Progressive watchdogs are hailing the Federal Communications Commission's (FCC) decision Thursday to modernize the Lifeline program as a step towards closing the digital divide.
The Lifeline program was created in 1985 during the Reagan administration to help low-income Americans afford phone services, and it was expanded in 2005 under the George W. Bush administration to include wireless services.
The change, the FCC said in statement (pdf), will expand "access to the 21st Century's vital communications network: the Internet."
The statement adds that "consumers need Internet access for full and meaningful participation in society. Yet 43 percent of the nation's poorest households say they can't afford modern broadband service."
The modernization means the program will now help cover broadband Internet service for those who qualify for the program.
And it marks "a giant leap forward," according to Michael Copps, special advisor on Media and Democracy Reform for the advocacy group Common Cause.
"It helps extend awesome power of the Internet to those who need it most. School children, jobseekers, the elderly, and infirm in particular will all benefit. This advance is particularly welcome in this election year, when so much political debate is occurring and so much information is being exchanged online," Copps, who is also a former FCC Commissioner, added.
Also applauding the modernization was Wade Henderson, president and CEO of the Leadership Conference on Civil and Human Rights, who said the change meant "the FCC is taking a crucial step in narrowing our country's digital divide and ensuring that all Americans have access to the essential communications services they need to live, learn, and work in today's digital age." He also noted also "the critical and urgent task of building the bridge to connectivity for children, seniors, job seekers, low-income communities, and communities of color."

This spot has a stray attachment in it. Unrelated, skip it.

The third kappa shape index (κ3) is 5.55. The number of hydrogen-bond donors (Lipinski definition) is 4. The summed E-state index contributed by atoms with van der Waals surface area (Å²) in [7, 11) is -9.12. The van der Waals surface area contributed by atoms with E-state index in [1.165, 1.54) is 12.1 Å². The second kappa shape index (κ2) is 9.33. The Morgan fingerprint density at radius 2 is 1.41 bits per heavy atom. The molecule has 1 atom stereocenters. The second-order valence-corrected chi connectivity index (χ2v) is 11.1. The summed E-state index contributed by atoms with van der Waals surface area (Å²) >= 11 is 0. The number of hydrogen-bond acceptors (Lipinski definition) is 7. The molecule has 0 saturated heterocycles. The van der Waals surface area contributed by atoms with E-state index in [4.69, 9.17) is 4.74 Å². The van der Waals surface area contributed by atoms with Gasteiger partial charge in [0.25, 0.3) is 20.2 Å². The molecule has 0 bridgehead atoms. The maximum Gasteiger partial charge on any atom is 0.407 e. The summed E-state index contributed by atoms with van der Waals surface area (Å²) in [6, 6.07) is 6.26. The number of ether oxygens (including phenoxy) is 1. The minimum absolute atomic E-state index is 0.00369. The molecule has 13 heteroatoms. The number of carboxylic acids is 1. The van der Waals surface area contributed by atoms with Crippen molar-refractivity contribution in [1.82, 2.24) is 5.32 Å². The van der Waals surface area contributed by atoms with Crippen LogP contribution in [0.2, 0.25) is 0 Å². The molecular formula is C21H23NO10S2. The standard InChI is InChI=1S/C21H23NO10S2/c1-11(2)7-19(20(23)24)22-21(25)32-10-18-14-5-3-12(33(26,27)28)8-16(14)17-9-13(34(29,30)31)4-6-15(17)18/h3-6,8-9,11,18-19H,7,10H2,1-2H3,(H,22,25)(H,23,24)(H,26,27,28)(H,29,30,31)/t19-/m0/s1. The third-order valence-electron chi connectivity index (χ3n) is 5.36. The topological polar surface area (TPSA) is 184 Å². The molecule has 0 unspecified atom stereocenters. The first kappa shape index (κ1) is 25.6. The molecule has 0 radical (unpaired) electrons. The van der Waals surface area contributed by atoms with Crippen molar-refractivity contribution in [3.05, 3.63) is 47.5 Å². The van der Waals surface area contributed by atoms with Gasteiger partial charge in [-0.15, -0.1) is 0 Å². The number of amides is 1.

SCROLL TO CONTINUE WITH CONTENT
Get our best delivered to your inbox.
Consider education -- seven in ten teachers assign homework requiring access to the Internet, and students with a computer and broadband access at home have six to eight percentage point higher graduation rates.
For people seeking jobs, 80 percent of Fortune 500 companies -- such as Wal-Mart, Target, and ExxonMobil -- require online applications. And more than half of all jobs require digital literacy skills, with that number expected to rise to more than three quarters of jobs within a few years.
For healthcare, 70 percent of Internet users look for health information online, and broadband access can help those who live far away from their doctor, improving healthcare access and outcomes.
Internet access can also help low-income households to save money -- one study shows that households with broadband Internet access save $8,400 per year on things like housing, food, transportation, and clothing.
Modernizing the Lifeline program to make broadband more affordable is key, as low-income households are less likely to be connected to the Internet. Only 48 percent of households earning less than $25,000 per year subscribe to broadband Internet access service, while 95 percent of those with incomes over $150,000 are online.
Still, according to Matt Wood, policy director of the digital rights group Free Press, "Much work remains," as problems with fundamental affordability of broadband and lack of provider choice still affect all consumers.
"The FCC needs to devote additional resources to promoting affordable broadband options across the board. Consolidation and the lack of effective competition have left people of all income levels in the United States paying way too much for Internet access. It's a shortcoming that has direct and negative impacts on everyone seeking these essential services. Lifeline is but one tool the FCC can use to address costs," Wood added.
"If the agency's primary goal is to get as many people as possible using broadband, it must do more to make all broadband services affordable," he said.